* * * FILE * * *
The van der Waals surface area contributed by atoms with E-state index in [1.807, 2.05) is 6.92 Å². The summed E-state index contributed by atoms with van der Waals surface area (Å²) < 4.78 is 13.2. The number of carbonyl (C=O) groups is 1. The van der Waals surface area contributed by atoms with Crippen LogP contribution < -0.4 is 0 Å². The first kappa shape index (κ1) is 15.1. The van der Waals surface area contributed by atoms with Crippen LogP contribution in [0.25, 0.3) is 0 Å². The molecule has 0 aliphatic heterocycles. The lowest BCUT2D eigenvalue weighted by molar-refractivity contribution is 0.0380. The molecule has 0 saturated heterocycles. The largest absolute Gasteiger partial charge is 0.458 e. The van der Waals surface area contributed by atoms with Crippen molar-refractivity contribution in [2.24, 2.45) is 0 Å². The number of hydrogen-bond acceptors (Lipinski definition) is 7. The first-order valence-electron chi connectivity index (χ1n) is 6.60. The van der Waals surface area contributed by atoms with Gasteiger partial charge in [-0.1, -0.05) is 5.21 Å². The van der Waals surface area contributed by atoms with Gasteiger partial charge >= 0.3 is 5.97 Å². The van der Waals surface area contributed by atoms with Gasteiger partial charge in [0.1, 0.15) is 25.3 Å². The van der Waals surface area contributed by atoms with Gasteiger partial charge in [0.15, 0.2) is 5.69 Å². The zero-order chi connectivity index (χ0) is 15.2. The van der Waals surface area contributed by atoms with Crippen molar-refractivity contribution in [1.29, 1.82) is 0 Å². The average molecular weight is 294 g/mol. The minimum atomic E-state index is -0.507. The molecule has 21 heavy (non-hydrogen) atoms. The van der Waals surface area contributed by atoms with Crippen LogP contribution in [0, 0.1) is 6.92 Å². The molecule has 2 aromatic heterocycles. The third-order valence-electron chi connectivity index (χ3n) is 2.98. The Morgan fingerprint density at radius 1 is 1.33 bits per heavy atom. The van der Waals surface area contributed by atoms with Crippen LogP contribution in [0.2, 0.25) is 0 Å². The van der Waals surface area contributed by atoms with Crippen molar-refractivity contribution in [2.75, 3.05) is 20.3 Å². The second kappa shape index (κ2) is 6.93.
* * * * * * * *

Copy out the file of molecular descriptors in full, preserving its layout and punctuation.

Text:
The van der Waals surface area contributed by atoms with E-state index in [1.807, 2.05) is 6.92 Å². The summed E-state index contributed by atoms with van der Waals surface area (Å²) < 4.78 is 13.2. The number of carbonyl (C=O) groups is 1. The van der Waals surface area contributed by atoms with Crippen LogP contribution < -0.4 is 0 Å². The first kappa shape index (κ1) is 15.1. The van der Waals surface area contributed by atoms with Crippen LogP contribution in [0.25, 0.3) is 0 Å². The molecule has 0 aliphatic heterocycles. The lowest BCUT2D eigenvalue weighted by molar-refractivity contribution is 0.0380. The molecule has 0 saturated heterocycles. The largest absolute Gasteiger partial charge is 0.458 e. The van der Waals surface area contributed by atoms with Crippen molar-refractivity contribution in [2.24, 2.45) is 0 Å². The number of hydrogen-bond acceptors (Lipinski definition) is 7. The first-order valence-electron chi connectivity index (χ1n) is 6.60. The van der Waals surface area contributed by atoms with Gasteiger partial charge in [-0.1, -0.05) is 5.21 Å². The van der Waals surface area contributed by atoms with Gasteiger partial charge >= 0.3 is 5.97 Å². The van der Waals surface area contributed by atoms with Gasteiger partial charge in [0.1, 0.15) is 25.3 Å². The van der Waals surface area contributed by atoms with Gasteiger partial charge in [0.15, 0.2) is 5.69 Å². The zero-order chi connectivity index (χ0) is 15.2. The van der Waals surface area contributed by atoms with Crippen molar-refractivity contribution in [1.29, 1.82) is 0 Å². The average molecular weight is 294 g/mol. The minimum atomic E-state index is -0.507. The molecule has 21 heavy (non-hydrogen) atoms. The van der Waals surface area contributed by atoms with Crippen LogP contribution in [0, 0.1) is 6.92 Å². The molecule has 2 aromatic heterocycles. The third-order valence-electron chi connectivity index (χ3n) is 2.98. The Morgan fingerprint density at radius 1 is 1.33 bits per heavy atom. The van der Waals surface area contributed by atoms with Crippen LogP contribution in [0.2, 0.25) is 0 Å². The van der Waals surface area contributed by atoms with Crippen molar-refractivity contribution in [2.75, 3.05) is 20.3 Å². The second kappa shape index (κ2) is 6.93.